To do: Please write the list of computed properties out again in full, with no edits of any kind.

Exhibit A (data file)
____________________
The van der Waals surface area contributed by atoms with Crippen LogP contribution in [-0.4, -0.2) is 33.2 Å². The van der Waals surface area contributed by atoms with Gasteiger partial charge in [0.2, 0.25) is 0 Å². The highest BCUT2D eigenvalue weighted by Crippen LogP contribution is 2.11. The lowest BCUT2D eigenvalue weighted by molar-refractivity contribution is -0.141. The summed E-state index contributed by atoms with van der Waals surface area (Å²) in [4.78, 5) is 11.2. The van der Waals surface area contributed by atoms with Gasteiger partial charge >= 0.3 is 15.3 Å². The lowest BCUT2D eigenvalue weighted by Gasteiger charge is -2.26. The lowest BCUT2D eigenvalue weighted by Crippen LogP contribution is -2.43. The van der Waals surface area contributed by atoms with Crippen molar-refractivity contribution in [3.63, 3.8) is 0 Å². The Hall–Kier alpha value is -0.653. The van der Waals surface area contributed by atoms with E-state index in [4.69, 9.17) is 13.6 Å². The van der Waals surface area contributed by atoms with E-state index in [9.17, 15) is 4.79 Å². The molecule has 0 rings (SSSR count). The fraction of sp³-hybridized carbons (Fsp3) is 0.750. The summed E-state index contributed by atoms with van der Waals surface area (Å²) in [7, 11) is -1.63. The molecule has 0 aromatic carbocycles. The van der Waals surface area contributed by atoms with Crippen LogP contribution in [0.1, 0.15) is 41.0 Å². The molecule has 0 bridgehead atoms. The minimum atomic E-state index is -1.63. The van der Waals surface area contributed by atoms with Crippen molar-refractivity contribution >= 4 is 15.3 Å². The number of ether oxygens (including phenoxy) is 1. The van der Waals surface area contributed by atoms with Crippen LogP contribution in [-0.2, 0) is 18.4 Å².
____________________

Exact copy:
The van der Waals surface area contributed by atoms with Crippen LogP contribution in [-0.4, -0.2) is 33.2 Å². The van der Waals surface area contributed by atoms with Gasteiger partial charge in [0.2, 0.25) is 0 Å². The highest BCUT2D eigenvalue weighted by Crippen LogP contribution is 2.11. The lowest BCUT2D eigenvalue weighted by molar-refractivity contribution is -0.141. The summed E-state index contributed by atoms with van der Waals surface area (Å²) in [4.78, 5) is 11.2. The van der Waals surface area contributed by atoms with Gasteiger partial charge >= 0.3 is 15.3 Å². The lowest BCUT2D eigenvalue weighted by Gasteiger charge is -2.26. The lowest BCUT2D eigenvalue weighted by Crippen LogP contribution is -2.43. The van der Waals surface area contributed by atoms with Crippen molar-refractivity contribution in [3.63, 3.8) is 0 Å². The Hall–Kier alpha value is -0.653. The van der Waals surface area contributed by atoms with E-state index in [4.69, 9.17) is 13.6 Å². The van der Waals surface area contributed by atoms with E-state index in [9.17, 15) is 4.79 Å². The molecule has 0 rings (SSSR count). The fraction of sp³-hybridized carbons (Fsp3) is 0.750. The summed E-state index contributed by atoms with van der Waals surface area (Å²) in [7, 11) is -1.63. The molecule has 0 aromatic carbocycles. The van der Waals surface area contributed by atoms with Crippen LogP contribution in [0.1, 0.15) is 41.0 Å². The molecule has 0 bridgehead atoms. The minimum atomic E-state index is -1.63. The van der Waals surface area contributed by atoms with Crippen molar-refractivity contribution >= 4 is 15.3 Å². The number of ether oxygens (including phenoxy) is 1. The van der Waals surface area contributed by atoms with Crippen LogP contribution in [-0.2, 0) is 18.4 Å².